What to consider when budgeting for 2023’s OT cybersecurity

Ilan Barda, CEO of Tel Aviv-based computer & network security company Radiflow, shares what manufacturers need to know about OT cybersecurity in 2023

Regardless of what the future holds for the economy in 2023, your organisation, especially its financial commitment to supporting OT cybersecurity efforts, is being decided now. 

At this critical juncture, we see that cyber-attacks, such as ransomware attacks, showed no sign of slowing down in 2022, impacting companies big and small across North America and Europe. What we see across industries, as a result, is that cybersecurity teams are tasked with balancing external threats with internal protocols and federal requirements— making it more crucial for them to have the resources they need to secure their connected devices operating in an OT environment. 

In the public sector, much of the funding needed to secure critical infrastructure has already been allocated. However, in the private sector, funding is far from guaranteed. Here lies the big question, how do you maximise your efforts, considering the current economic uncertainty and your need to protect assets?


Weighing your 2023 options for OT cybersecurity

In the private sector, you have three options in how to proceed with obtaining the budget you need while still providing the vital support your connected OT equipment needs.

Here are three options to consider:


Option 1- Do nothing

If your organisation has not yet begun its digital revolution, you may choose to continue as-is, relying on manual tasks or machines that have no internet connectivity.

From the board’s perspective, if 2023’s financial outlook seems uncertain, perhaps this is not the best time to invest in the costly modernisation of the production lines and the related comprehensive cybersecurity solution.

In this scenario, it is still important to note that any connected device, from large machinery to small IoT devices, must be secured. One hacked network device provides access to all other devices that have trusted the same network. So, make sure that you review your existing architecture and verify that the required cybersecurity controls are in place.


Option 2- Full steam ahead for cybersecurity

Will holding back the tide of your digital transformation actually cost your organisation money? After all, the reason you digitised in the first place was to streamline processes, making more room for profit-generation operations, such as greater production or significantly lower operating and utility costs. For example, the ROI on deploying energy savings IoT solutions has become even clearer as energy prices dramatically increased.


To those that decide to proceed with the digital transformation plans, I recommend that you do so with caution. Consider:

1. Automation expands the cyber perimeter. Make sure that you deploy OT-specific cybersecurity tools that can allow you to protect your cyber perimeter and detect any anomalies in the internal OT network without impacting the operation.

2. Optimise cybersecurity

a) Run OT-BAS (Breach and Attack Simulations) to understand what has a higher priority to defend. This is ideal if you have the budget and can hire an in-house team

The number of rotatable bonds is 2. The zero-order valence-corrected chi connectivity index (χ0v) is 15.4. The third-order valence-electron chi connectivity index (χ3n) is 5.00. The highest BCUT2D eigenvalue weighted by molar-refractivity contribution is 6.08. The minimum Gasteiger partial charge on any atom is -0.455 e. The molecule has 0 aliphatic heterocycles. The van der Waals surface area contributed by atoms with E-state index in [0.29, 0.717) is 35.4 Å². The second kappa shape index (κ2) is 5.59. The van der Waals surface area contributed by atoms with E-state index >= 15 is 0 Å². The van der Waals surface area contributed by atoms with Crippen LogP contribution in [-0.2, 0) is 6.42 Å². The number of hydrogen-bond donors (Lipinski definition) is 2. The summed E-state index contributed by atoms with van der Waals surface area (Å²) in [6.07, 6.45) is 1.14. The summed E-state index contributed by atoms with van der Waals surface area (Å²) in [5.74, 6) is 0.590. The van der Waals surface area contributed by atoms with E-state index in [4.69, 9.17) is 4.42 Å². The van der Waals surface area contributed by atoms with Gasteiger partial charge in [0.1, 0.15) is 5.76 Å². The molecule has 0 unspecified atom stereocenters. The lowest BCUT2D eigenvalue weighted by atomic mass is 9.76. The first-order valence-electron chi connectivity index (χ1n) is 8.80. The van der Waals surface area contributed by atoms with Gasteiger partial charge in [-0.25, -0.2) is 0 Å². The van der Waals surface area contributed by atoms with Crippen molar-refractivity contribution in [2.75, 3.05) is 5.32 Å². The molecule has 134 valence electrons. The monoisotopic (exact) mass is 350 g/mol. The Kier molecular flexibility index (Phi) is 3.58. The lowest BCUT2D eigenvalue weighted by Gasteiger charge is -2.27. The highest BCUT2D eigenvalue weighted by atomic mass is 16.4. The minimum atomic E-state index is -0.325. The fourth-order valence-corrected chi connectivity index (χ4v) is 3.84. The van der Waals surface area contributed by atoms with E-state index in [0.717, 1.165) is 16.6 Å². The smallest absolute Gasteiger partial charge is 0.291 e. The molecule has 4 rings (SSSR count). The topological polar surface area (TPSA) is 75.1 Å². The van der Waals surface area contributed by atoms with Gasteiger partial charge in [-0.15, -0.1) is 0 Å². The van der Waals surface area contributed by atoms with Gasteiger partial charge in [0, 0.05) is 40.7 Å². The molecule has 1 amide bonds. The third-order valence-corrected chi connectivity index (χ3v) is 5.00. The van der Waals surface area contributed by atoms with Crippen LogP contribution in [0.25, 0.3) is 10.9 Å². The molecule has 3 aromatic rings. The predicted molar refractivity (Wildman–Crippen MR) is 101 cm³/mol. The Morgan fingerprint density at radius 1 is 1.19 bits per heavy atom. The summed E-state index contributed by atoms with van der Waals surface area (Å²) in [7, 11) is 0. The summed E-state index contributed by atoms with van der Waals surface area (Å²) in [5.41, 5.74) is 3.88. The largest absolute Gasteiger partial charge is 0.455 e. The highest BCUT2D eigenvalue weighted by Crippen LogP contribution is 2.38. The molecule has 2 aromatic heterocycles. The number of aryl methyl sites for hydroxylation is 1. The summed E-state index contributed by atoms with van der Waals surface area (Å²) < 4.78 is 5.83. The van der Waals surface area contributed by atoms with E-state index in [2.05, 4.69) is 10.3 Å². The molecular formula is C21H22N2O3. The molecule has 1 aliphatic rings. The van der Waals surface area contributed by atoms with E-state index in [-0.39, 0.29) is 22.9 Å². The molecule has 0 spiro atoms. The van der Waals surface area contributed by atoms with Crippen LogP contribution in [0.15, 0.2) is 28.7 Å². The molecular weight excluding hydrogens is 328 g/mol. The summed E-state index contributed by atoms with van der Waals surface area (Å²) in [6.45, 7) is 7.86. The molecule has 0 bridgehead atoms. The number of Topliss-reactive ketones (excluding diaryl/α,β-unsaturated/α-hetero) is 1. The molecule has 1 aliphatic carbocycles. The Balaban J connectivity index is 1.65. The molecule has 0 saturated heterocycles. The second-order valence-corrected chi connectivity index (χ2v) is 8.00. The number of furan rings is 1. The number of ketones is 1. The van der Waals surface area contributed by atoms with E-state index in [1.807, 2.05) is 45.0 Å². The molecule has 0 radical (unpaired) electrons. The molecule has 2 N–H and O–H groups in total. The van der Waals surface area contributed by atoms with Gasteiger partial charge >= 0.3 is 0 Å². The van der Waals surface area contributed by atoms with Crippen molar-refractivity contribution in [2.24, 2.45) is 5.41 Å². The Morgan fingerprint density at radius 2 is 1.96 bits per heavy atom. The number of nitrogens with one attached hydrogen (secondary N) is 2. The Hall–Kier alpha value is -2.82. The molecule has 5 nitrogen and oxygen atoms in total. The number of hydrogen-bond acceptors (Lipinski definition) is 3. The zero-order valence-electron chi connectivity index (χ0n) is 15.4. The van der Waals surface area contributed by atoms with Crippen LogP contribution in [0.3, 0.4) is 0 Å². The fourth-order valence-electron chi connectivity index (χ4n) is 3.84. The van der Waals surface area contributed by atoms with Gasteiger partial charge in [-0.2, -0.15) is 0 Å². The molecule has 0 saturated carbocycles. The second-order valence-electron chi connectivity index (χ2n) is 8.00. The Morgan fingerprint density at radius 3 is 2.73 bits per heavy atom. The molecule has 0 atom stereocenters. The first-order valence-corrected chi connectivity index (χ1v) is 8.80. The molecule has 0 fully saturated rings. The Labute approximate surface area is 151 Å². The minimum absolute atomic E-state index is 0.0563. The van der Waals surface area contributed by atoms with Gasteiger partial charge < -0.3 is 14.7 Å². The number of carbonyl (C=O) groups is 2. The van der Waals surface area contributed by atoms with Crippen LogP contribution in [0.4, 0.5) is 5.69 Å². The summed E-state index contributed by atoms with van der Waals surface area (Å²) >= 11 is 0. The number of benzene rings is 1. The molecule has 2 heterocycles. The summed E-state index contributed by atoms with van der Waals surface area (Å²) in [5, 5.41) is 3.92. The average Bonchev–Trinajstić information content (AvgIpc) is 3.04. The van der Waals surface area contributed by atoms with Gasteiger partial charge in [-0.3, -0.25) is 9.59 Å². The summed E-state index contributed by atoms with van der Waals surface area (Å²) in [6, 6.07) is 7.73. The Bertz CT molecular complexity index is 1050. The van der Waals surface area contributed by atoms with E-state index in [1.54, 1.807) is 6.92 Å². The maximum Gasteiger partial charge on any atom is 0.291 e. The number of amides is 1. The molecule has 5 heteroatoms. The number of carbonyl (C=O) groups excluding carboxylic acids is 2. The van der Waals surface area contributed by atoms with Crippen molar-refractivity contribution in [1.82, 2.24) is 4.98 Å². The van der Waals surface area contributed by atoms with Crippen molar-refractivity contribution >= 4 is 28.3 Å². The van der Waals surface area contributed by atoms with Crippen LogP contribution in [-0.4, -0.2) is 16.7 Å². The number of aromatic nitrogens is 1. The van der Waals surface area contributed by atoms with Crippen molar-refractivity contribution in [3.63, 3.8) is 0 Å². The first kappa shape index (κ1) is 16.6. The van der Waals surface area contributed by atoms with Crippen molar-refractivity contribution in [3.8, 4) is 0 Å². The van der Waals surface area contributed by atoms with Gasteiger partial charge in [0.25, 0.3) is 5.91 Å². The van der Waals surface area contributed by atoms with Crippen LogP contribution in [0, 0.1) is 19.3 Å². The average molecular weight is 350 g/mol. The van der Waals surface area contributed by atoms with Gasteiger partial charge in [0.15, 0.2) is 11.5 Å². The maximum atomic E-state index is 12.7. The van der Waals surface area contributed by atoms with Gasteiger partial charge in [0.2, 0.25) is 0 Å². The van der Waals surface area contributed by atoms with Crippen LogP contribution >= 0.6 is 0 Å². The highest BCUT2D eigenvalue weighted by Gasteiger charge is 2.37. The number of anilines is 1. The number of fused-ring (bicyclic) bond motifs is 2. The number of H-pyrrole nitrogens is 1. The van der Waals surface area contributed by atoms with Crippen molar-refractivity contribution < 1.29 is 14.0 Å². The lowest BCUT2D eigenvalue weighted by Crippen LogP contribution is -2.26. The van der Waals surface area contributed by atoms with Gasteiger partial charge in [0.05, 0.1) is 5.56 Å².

b) Identify the business impact of each vulnerability and then prioritise your security controls according to the tolerable business risk


Ilan Barda, Co-Founder & CEO of Radiflow

Option 3- Make more with less

Across industries, we have witnessed large pressure from boards and C-level executives to reduce costs throughout their company, keeping only what is mission critical. 

Whether you are operating some connected legacy device or in the midst of your organisation's digital revolution, consider if some parts of your digitisation can be held off for the time being. Can the digital revolution be delayed, considering that:

  1. Fewer connected devices and sensors mean a smaller perimeter to protect since there are simply fewer devices to hack
  2. Cybersecurity as a Service- Instead of purchasing OT cyber-security tools and struggling with their deployment and operation, outsource it as a service (MSSP). Here, the costs are less, and your commitment is relatively short. At the same time, you have to weigh that an internal team will be needed sooner than later and when a team is kept in-house, so is the knowledge.

Cybersecurity is no luxury for manufacturers

Ultimately, Cybersecurity is a non-optional investment. What was once a luxury is now a must-have, not only by your board but by multiple federal agencies as well. 

Both your CEOs and the board know it’s needed, but that doesn’t mean you won’t be expected to justify your budget. Be prepared to answer what’s in your network, where the weaknesses are, and a clear roadmap on how to prioritise, fix and secure your network. Make it painfully obvious. Be prepared to break it down piece by piece as it relates to business goals. Don’t assume they understand the task at hand or the urgency.

Ultimately, understanding your department’s critical needs and aligning them with your company’s roadmap is the only way for the board, C-level executives and your team to be aligned. This alignment goes beyond the budget. You’ll be aligned on what it takes to actively protect the investment that has streamlined processes and allowed the digital revolution to pave a path to their thriving business.

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